While some of my family, friends, and coworkers may feel otherwise, I am generally not “hyper.” So, I do not fit the typical public perception of someone with ADHD. However, my mind is always whirring with rapid fire thoughts. Sometimes I am distracted internally, appearing uninterested or unfocused. Other times my thoughts get verbalized, and it is only from the puzzled looks I receive that I realize my comment seemed “out of the blue.” It made perfect sense in my mind, but I also made five connections in my head that the others around me didn’t follow because they cannot read my thoughts.
I easily lose things. My desk can look like the aftermath of a tornado, pictures can sit unhung for months, my kid’s permission slips get turned in at the very last minute, and the microwave door has been unintentionally left open a time or two. I can spend long hours working on something without taking a break while other times I have trouble maintaining my focus. I am also a “fidgeter.” I have to make a conscious effort to NOT tap my foot, NOT doodle on my notepad, NOT click (tap or break) my pens, and NOT wiggle in my chair. It takes sustained mental effort to stay still, oftentimes further distracting me from the conversation or task at hand. Knowing this little quirk of mine, one of my coworkers even brought magnetic fidget rocks to keep on her desk for me. I am not sure if she was trying to help me out or keep me from breaking any more of her pens, but the gesture was appreciated all the same.
While there are a few things that I don’t like about my disability, there are also many things that I love about it. As a result of my ADHD…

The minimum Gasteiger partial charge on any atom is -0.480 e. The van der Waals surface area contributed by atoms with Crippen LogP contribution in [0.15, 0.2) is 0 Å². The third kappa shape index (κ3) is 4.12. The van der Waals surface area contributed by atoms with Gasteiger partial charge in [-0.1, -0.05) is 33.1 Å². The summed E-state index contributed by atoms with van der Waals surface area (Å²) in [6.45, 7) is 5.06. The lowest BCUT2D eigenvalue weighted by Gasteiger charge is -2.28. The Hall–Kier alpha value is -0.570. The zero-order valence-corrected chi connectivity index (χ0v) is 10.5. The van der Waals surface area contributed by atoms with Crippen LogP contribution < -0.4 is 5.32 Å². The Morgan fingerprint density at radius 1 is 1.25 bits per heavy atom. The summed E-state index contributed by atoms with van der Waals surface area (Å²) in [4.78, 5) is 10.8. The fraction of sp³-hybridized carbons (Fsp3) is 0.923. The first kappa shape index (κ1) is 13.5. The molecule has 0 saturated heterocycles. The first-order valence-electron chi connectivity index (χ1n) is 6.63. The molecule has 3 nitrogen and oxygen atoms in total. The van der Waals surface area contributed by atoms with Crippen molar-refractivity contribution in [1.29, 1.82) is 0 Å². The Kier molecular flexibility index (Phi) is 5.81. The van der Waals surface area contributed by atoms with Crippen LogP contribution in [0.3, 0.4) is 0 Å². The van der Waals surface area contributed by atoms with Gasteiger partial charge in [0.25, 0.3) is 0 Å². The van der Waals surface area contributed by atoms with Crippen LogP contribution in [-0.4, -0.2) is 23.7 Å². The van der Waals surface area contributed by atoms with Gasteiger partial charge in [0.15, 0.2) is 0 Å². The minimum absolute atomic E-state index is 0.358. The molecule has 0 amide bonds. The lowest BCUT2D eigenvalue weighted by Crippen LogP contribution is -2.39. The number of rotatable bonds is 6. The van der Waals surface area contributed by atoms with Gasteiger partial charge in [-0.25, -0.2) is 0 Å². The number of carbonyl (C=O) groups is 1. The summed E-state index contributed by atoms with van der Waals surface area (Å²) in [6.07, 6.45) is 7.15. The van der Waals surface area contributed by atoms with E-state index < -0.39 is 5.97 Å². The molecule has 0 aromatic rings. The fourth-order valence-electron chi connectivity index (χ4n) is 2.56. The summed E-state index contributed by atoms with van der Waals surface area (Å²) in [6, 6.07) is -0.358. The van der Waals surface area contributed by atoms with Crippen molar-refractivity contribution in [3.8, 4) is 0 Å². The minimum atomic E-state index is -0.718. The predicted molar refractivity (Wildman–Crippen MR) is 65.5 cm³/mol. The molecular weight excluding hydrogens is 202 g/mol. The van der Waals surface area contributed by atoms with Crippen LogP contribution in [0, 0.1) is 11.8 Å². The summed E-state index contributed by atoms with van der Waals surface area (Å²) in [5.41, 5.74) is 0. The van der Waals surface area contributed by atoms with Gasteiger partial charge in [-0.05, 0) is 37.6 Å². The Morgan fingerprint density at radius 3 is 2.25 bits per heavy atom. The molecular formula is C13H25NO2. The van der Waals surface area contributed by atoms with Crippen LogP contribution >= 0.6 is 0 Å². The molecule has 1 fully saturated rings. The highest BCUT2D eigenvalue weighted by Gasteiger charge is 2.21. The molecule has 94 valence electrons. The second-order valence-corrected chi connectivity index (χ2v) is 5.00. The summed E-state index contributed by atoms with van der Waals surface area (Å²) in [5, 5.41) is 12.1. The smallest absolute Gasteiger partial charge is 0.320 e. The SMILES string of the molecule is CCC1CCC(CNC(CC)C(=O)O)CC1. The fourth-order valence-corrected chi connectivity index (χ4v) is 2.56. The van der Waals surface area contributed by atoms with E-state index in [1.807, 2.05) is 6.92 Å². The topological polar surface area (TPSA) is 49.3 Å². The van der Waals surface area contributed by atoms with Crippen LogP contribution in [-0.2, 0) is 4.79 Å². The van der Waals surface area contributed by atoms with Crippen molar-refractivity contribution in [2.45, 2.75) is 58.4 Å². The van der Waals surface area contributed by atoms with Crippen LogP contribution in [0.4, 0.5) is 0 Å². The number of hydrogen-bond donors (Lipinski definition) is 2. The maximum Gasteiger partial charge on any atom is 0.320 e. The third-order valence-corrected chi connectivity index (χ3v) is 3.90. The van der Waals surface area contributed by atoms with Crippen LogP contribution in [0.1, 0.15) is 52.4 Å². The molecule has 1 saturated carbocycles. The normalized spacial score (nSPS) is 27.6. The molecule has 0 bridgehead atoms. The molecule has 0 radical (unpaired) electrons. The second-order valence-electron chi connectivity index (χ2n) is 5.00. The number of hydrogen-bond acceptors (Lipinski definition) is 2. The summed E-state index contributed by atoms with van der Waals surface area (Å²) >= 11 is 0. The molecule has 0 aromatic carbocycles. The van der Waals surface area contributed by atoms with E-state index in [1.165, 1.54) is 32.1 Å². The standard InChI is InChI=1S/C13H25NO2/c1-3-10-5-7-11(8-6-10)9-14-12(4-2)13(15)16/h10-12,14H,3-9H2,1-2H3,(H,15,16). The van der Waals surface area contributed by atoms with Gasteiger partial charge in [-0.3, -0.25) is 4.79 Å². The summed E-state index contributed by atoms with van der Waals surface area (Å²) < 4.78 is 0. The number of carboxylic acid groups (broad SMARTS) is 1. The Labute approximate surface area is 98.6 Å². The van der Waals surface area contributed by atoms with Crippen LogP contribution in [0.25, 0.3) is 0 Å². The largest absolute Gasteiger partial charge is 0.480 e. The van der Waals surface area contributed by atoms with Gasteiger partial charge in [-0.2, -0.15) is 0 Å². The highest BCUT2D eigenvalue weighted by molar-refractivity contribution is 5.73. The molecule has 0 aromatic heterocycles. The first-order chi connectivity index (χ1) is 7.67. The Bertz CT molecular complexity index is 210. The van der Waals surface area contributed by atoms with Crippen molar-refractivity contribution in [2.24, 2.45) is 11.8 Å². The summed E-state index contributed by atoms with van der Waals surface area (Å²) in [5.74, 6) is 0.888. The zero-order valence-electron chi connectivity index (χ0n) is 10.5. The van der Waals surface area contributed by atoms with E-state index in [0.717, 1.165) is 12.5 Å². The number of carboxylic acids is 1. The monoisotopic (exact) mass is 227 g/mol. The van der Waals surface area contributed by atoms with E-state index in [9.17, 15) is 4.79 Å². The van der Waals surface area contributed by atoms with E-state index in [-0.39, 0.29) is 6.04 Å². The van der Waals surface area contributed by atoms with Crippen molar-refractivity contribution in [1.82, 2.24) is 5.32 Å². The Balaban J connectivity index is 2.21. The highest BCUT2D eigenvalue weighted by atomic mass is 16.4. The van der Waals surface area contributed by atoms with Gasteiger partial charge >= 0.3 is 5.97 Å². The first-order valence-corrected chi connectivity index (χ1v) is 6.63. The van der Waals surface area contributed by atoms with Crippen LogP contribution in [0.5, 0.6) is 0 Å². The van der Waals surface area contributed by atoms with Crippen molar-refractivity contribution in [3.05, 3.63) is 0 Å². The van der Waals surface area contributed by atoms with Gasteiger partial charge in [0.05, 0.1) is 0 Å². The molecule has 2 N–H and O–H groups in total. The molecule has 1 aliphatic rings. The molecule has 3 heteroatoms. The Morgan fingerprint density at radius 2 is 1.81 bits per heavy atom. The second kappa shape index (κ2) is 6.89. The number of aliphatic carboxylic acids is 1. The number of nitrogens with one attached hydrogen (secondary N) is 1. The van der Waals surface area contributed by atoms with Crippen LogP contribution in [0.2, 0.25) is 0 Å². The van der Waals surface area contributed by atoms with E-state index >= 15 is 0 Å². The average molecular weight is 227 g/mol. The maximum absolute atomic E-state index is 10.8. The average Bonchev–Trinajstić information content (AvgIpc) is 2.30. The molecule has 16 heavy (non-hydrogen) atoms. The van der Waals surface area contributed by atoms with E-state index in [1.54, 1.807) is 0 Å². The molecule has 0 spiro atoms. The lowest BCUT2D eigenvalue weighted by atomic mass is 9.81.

- I am a creative problem solver. I have figured out unique and often unconventional ways around my disability to minimize the negative impact it has on my life. I often think “outside of the box” and come up with unusual ideas and potential solutions. This creative problem solving is invaluable in so many aspects of my life and career, and even comes in quite handy as a mom.
- I am the eternal optimist. “I should have enough time to finish this email before my 10:00” “I will get that birthday card in the mail tomorrow.” “My proposal will surely get approved THIS time.” My intentions are always good and my hope is never ending, even if the follow-through isn’t always on-point or the end result isn’t always the best-case scenario.
- I can hyperfocus. One misnomer about ADHD it that it keeps people from focusing. While this is true in some situations, the opposite can also be true. I recently got intrigued by ancestry research. I found myself “accidentally” staying up till 4:00 and 5:00 am over the holidays. I also often become hyper focused and lose myself in work projects. This allows me to do things like create Power Points and prepare for a 2 hour presentation on the morning it is to be delivered.